I like Victor Davis Hanson's take on certain people's tax problems (written before Daschle bowed out, but it still makes valid points):
The problems with Daschle and Geithner are this: If the liberal Secretary of the Treasury and the even more liberal would-be HHS Secretary did not pay their proper taxes, owed tens of thousands in back taxes, and (apparently) were only willing to address this issue when it was a matter of career advancement in Washington, what does that say about our honor-based tax code?
[. . .]
Any more of these stories and we will be on very dangerous ground, since the message is a terrible one to the American people: You pay your full amount, but our elites not only do not, but won't unless they get caught.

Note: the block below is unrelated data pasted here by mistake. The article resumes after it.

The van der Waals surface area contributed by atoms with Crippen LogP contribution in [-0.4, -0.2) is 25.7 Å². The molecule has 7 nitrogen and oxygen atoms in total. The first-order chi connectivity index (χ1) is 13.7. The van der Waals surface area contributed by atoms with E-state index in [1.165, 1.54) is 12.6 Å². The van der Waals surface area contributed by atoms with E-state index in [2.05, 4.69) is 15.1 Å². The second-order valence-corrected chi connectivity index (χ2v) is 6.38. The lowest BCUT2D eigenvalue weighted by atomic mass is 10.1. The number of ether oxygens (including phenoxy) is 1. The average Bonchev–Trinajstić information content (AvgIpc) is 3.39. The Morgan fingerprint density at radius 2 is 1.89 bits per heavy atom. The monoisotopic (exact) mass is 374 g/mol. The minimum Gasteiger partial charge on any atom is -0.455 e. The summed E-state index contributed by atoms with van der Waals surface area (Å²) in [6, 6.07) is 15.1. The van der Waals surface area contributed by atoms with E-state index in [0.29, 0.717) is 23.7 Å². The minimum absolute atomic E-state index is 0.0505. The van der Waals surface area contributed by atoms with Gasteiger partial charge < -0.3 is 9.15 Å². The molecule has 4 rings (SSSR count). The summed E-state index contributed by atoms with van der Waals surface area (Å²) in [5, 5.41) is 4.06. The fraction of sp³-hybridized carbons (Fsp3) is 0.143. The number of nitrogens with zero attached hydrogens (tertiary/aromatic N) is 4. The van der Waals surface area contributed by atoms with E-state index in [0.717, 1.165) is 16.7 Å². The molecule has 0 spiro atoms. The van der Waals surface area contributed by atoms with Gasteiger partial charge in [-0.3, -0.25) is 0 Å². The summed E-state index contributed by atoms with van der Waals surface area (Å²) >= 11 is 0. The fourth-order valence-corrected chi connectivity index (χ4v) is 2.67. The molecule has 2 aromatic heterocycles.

He concludes with the point that this is a good argument for a flat tax. Agreed, but many of the people who use the tax code's complications as a way to cheat would problably figure out how to cheat with a simpler system, too.
While we're on the subject, why is Daschle the one who is gone and Geithner the one who survived? Not only do Geithner's sins seem worse, he's in charge of the IRS now. We're going to have at least four years now of a "do as I say, not as I do" Treasury secretary.
Bonus: Jay Leno last night: "Today, Tom Daschle withdrew his nomination for secretary of Health and Human Services after being forced to pay $128,000 in back taxes. Daschle was extremely upset because now it looks like he paid his taxes for nothin'!"